Heparin analogues often have anticoagulant activities and this forms a major restriction factor for their use as antiviral product. Thus the search for polysaccharides with fewer side effects is imperative. DL-galactan from red seaweed lacks cytotoxic effects and anticoagulant properties and exhibits a high antiviral activity against DENV-2 [126]. Next, two α-D-glucans were isolated from a widely used Chinese herb with several therapeutic activities. These two polysaccharides exhibit anti-DENV-2 activity in BHK cells and sulfated derivates of one of the compounds proved even to be more potent [68]. This is in accordance with previous findings demonstrating that the antiviral activity of polysaccharides increases with molecular weight and degree of sulfation [28, 125].

There are some contrasting data concerning the antiviral activity of dextran sulfate. Dextran sulfate with molecular weight 8000 Da (DS8000) has been shown to have antiviral activity against DENV-2 in human hepatocytes and Vero cells [66]. This is in contrast with our data, where DS5000 had no antiviral activity against DENV-2 in Raji/DC-SIGN cells and Vero cells [61]. High molecular weight DS (MW = 500,000 Da) had no antiviral activity against DENV in Vero cells [28, 61], but recently this compound had been shown to inhibit DENV-2 in human Raji/DC-SIGN cells [61]. These data reinforce the idea that the entry process and thereby the antiviral activity of sulfated polyanions is cell-type- and serotype-dependent.

Another sulfated compound is the antiadhesive compound p-sulfoxy-cinnamic acid, zosteric acid, derived from a marine eelgrass. It showed to be nontoxic and inhibitory against all four serotypes in LLC-MK2 cells [69]. It has been shown that this compound promotes inappropriate virus-cell attachment and prevents virus entry.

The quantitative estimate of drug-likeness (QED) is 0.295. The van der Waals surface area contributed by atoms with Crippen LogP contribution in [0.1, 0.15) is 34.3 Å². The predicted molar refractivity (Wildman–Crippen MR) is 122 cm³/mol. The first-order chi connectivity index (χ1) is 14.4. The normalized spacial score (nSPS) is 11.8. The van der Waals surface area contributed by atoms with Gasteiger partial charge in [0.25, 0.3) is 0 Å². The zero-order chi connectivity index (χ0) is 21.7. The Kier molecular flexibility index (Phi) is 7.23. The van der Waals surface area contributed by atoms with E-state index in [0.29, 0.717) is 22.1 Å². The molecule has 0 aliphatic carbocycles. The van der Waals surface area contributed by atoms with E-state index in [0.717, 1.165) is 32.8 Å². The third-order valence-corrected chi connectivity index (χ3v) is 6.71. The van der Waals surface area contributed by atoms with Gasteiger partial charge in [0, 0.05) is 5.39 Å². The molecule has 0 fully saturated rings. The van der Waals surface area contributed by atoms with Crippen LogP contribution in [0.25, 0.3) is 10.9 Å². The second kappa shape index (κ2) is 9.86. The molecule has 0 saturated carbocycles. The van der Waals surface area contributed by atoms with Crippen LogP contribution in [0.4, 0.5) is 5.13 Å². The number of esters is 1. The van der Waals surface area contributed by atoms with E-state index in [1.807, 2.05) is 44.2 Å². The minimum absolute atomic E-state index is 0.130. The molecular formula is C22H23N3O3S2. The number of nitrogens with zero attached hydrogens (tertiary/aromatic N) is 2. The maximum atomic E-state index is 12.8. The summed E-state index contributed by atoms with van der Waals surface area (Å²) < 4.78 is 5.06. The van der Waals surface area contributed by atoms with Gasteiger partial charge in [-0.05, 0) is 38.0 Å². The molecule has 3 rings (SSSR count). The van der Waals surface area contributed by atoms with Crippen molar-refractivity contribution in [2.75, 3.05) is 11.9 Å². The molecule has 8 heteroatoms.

In general, binding studies revealed that polysaccharides act during virus adsorption and internalization [66, 127]. The mechanism of action of carrageenan is by inhibition of a postadsorption process, namely, the release of the viral nucleocapsid into the cytoplasm, probably due to the interaction with the E-protein [67]. The antiviral effect of HS mimetics is probably due to steric hindrance and the negative charged sulfate groups, but there is a dose-limiting effect due to their anticoagulant activity. The antiviral activity of sulfated polyanions is cell-type- and serotype-dependent and thus not suitable for further clinical testing.

5. Conclusion

DENV is able to infect many types of host cells and this resulted in the identification of several putative DENV receptors. DCs in the skin are believed to be the first target cells, and therefore DC-SIGN is assumed to be the most important DENV receptor until now. The unraveling of the entry process of DENV into the host cell and the recent progresses in virtual screening and docking techniques have lead to the development of a new class of DENV inhibitors, entry inhibitors. This class of compounds has great potential to be used either alone or in combination therapy with viral replication inhibitors. It has been shown that entry inhibitors can prevent ADE in human cells and subsequently immune activation [116]. This indicates a very important feature for further development of entry inhibitors and for future clinical studies.

Acknowledgments

The work of the authors was supported by the Katholieke Universiteit Leuven (GOA no. 10/014 and PF/10/018) and the FWO (no. G.485.08).